A “proprietary estoppel” involves something being done by a person which that person believes will give him rights in or over land. For example, putting up a building or making improvements to the land. Here the landowner may be estopped from denying the right or title which that person has assumed to exist. Yaxley v Gotts [2000] held that a proprietary estoppel claim could be brought despite section 2 (1) because such a claim fell within the exception in section 2 (5). But the observations of Lord Scott in Cobbe v Yeoman’s Row Management Ltd [2008] later cast doubt on this:

“The proposition that an owner of land can be estopped from asserting that an agreement is void for want of compliance with the requirements of section 2 is, in my opinion, unacceptable. The assertion is no more than the statute provides. Equity can surely not contradict the statute.”

Though the observations were made as an aside and were not essential to the decision, three other Law Lords in the case had agreed with Lord Scott’s speech.

In the present Dudley case, the Court of Appeal was prepared to assume, for the purposes of argument, that a claim in proprietary estoppel is capable of outflanking section 2. But only because it might fall within the express exception within subsection (5) which was itself part of section 2.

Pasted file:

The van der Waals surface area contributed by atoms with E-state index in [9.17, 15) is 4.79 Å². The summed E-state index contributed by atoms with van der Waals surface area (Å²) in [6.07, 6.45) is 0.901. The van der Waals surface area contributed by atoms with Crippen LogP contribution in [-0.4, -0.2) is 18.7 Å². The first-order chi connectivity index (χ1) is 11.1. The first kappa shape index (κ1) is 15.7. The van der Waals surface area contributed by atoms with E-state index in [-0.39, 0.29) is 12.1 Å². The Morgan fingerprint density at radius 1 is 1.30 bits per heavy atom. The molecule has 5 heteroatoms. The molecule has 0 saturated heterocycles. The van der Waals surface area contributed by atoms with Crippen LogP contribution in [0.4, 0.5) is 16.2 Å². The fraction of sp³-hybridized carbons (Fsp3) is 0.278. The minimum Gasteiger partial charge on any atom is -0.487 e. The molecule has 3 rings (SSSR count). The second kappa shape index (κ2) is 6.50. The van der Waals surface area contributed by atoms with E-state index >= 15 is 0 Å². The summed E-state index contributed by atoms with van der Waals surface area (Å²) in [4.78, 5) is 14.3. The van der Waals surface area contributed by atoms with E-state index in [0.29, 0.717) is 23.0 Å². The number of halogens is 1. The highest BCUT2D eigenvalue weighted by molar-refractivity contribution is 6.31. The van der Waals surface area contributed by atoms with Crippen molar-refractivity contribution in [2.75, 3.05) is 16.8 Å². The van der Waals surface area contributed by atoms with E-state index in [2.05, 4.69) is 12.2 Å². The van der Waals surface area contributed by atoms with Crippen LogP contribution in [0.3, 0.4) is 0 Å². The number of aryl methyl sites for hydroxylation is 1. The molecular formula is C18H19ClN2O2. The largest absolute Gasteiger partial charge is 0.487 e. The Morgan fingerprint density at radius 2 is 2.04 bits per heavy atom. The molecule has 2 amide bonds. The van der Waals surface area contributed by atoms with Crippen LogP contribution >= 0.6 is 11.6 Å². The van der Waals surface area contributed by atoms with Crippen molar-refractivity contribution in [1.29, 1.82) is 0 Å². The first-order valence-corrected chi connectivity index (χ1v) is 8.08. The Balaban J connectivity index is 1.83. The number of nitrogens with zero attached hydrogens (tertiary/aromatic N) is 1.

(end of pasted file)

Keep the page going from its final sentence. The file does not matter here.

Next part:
A “promissory estoppel” usually involves a promise, given by one party during the performance of a contract, not to hold the other party to the strict terms of the original contract.

Where, as here, a defence was raised based not on proprietary estoppel but on promissory estoppel there was no question of a constructive trust of land arising. Furthermore since the DMA already owned the land, there was no relevant property which was capable of being held on constructive trust for the DMA.

Unless a case fell within section 2 (5), to admit a defence based on promissory estoppel would be effectively to repeal the section by judicial legislation.

So, even if the DMA had been able to plead and prove a defence of promissory estoppel it would not have overcome the extension of time being void for non compliance with the formalities required under section 2 (1) of the 1989 Act.

This blog has been posted out of general interest. It does not replace the need to get bespoke legal advice in individual cases.

Constructive trust used to validate verbal land contract

In Ghazaani v Rowshan [2015] Mr Rowshan owned a Leeds property. Dr Ghazaani relied on the doctrine of constructive trusts and/or proprietary estoppel and contended that Mr Rowshan held the Leeds property on constructive trust for him and should be compelled to transfer it to him.

There was an oral agreement under which Dr Ghazaani and Mr Rowshan agreed to exchange the Leeds property for a Tehran apartment together with an equality payment.